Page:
Vineyards in Burgundy have been cultivated for over 2,000 years, first by the Romans and eventually established by the church as nobility and monks and dukes not only cultivated vines and crafted wine, but spread the word about what was being done in their region. It was here that the barrel became more popular than the amphora for wine transportation and terroir became a notable practice for finding the perfect place to grow grapes. When the French Appellation d’Origine Protégée (then Controlée) system was established in 1936, Burgundy vineyards were among the first to adopt the system.
The Abbey of Cluny
In the village of Cluny in ...
Travel in Burgundy, Macon, Abbey of Cluny
Burgundy, Bourgogne, Mâcon
Map of Vineyards in Mâcon Burgundy

Domaine Confuron-Cotetidot Chambolle-Musigny 2005


In 2012 I thought this was skinny and extracted and I wondered if it would soften with age. . . five years on and a transformation of sorts, though the shape still seems clumsy.

A good nose - dark and deep, spice and curiously camphor. . . I can picture my mum's rose wood chest full of winter blankets and moth balls. . . The opening sip is hot and adhesive. . . it does improve, but it seems unhinged and over spiced - too much ginger. . . a peacock's tail of sorts, but not entirely convincing.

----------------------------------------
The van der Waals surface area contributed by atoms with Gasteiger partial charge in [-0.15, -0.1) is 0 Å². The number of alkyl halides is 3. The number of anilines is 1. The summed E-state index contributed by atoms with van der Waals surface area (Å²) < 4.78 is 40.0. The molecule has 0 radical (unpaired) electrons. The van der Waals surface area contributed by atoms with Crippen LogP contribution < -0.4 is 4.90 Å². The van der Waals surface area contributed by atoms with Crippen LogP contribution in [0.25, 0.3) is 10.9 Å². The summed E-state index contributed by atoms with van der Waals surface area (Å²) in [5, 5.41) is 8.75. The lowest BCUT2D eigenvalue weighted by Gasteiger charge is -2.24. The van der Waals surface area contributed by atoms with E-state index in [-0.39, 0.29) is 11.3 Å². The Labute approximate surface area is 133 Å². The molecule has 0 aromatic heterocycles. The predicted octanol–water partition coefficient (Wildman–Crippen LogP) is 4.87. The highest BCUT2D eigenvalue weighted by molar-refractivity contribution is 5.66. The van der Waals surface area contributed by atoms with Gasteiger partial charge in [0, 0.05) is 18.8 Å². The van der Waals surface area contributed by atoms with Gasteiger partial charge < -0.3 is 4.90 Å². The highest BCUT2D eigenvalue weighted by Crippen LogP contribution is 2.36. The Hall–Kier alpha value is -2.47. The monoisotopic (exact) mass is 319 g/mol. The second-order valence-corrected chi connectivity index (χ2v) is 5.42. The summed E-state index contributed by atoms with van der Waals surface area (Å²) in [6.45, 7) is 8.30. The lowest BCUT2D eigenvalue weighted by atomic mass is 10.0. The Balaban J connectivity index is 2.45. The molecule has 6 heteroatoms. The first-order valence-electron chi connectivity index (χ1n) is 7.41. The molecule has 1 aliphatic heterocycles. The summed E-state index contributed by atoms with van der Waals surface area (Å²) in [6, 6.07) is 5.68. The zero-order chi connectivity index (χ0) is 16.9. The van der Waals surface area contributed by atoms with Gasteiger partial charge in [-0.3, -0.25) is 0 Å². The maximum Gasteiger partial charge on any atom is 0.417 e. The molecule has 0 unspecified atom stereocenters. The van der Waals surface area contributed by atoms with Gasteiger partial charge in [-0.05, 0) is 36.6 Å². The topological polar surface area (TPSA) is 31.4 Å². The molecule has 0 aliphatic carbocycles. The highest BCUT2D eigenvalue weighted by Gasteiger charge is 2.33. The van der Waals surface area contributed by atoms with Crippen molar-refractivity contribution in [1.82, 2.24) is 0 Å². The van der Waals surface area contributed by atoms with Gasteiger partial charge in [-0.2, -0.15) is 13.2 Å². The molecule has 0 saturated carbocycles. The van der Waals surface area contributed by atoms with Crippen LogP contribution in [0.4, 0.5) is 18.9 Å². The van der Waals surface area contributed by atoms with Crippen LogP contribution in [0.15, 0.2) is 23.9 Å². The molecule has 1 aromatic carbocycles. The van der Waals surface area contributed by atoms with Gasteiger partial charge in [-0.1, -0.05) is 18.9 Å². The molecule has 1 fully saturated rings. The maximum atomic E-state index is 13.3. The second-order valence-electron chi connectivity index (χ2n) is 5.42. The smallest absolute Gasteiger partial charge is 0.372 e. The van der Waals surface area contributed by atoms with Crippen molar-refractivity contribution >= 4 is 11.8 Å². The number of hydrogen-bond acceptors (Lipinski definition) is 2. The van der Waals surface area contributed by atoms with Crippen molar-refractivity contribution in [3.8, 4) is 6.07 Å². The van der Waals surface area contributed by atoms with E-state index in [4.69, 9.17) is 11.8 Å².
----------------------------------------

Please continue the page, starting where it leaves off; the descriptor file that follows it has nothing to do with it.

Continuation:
Day 2 - more shadowy and deep, black cardamon, grainy and formidable. . . perhaps I've become too accustomed to the shallows to appreciate this. . .

Drink or Hold: Burgundy, Where Parker Got it Wrong

Today we feature a guest post from Gerald (Jerry Clark). Jerry has written for L’occasion in the past, recently with his thoughts on wine as an investment. This month he shares perspective on Burgundy wines, a great fit for our readers between a two-part series on Burgundy.  Jerry has a wide scope of experience with drinking and cellaring wine, and in this piece he shares his findings in an authentic way, including his argument that Robert Parking is missing out. Please share your thoughts. What do you think of aged Burgundy?
Red and White Burgundy Wines